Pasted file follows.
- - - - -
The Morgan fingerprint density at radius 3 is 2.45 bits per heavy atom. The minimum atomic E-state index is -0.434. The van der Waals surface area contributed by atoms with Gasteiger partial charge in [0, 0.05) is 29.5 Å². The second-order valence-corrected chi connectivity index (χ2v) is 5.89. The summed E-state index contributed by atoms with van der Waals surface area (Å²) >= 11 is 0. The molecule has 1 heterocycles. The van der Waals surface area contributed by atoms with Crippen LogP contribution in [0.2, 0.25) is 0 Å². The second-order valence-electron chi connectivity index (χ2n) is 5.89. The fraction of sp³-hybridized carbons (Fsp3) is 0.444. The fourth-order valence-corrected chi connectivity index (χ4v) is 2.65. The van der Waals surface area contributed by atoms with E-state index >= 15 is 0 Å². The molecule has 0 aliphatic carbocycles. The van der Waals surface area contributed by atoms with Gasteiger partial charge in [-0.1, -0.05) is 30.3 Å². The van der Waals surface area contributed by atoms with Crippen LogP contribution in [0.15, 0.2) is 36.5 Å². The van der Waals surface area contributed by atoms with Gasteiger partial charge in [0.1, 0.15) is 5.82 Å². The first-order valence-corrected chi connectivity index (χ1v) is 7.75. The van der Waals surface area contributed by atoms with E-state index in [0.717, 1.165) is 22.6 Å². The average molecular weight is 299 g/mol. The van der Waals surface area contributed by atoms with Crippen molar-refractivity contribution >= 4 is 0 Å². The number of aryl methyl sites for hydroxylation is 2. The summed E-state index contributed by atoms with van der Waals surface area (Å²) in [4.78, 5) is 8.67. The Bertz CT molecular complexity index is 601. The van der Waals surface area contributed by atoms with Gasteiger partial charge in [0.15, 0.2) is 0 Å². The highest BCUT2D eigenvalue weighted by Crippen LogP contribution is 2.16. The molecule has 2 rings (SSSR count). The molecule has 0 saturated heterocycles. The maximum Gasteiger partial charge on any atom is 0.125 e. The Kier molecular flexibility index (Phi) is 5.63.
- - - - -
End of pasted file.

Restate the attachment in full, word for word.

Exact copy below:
The Morgan fingerprint density at radius 3 is 2.45 bits per heavy atom. The minimum atomic E-state index is -0.434. The van der Waals surface area contributed by atoms with Gasteiger partial charge in [0, 0.05) is 29.5 Å². The second-order valence-corrected chi connectivity index (χ2v) is 5.89. The summed E-state index contributed by atoms with van der Waals surface area (Å²) >= 11 is 0. The molecule has 1 heterocycles. The van der Waals surface area contributed by atoms with Crippen LogP contribution in [0.2, 0.25) is 0 Å². The second-order valence-electron chi connectivity index (χ2n) is 5.89. The fraction of sp³-hybridized carbons (Fsp3) is 0.444. The fourth-order valence-corrected chi connectivity index (χ4v) is 2.65. The van der Waals surface area contributed by atoms with E-state index >= 15 is 0 Å². The molecule has 0 aliphatic carbocycles. The van der Waals surface area contributed by atoms with Gasteiger partial charge in [-0.1, -0.05) is 30.3 Å². The van der Waals surface area contributed by atoms with Crippen LogP contribution in [0.15, 0.2) is 36.5 Å². The van der Waals surface area contributed by atoms with Gasteiger partial charge in [0.1, 0.15) is 5.82 Å². The first-order valence-corrected chi connectivity index (χ1v) is 7.75. The van der Waals surface area contributed by atoms with E-state index in [0.717, 1.165) is 22.6 Å². The average molecular weight is 299 g/mol. The van der Waals surface area contributed by atoms with Crippen molar-refractivity contribution >= 4 is 0 Å². The number of aryl methyl sites for hydroxylation is 2. The summed E-state index contributed by atoms with van der Waals surface area (Å²) in [4.78, 5) is 8.67. The Bertz CT molecular complexity index is 601. The van der Waals surface area contributed by atoms with Gasteiger partial charge in [0.15, 0.2) is 0 Å². The highest BCUT2D eigenvalue weighted by Crippen LogP contribution is 2.16. The molecule has 2 rings (SSSR count). The molecule has 0 saturated heterocycles. The maximum Gasteiger partial charge on any atom is 0.125 e. The Kier molecular flexibility index (Phi) is 5.63.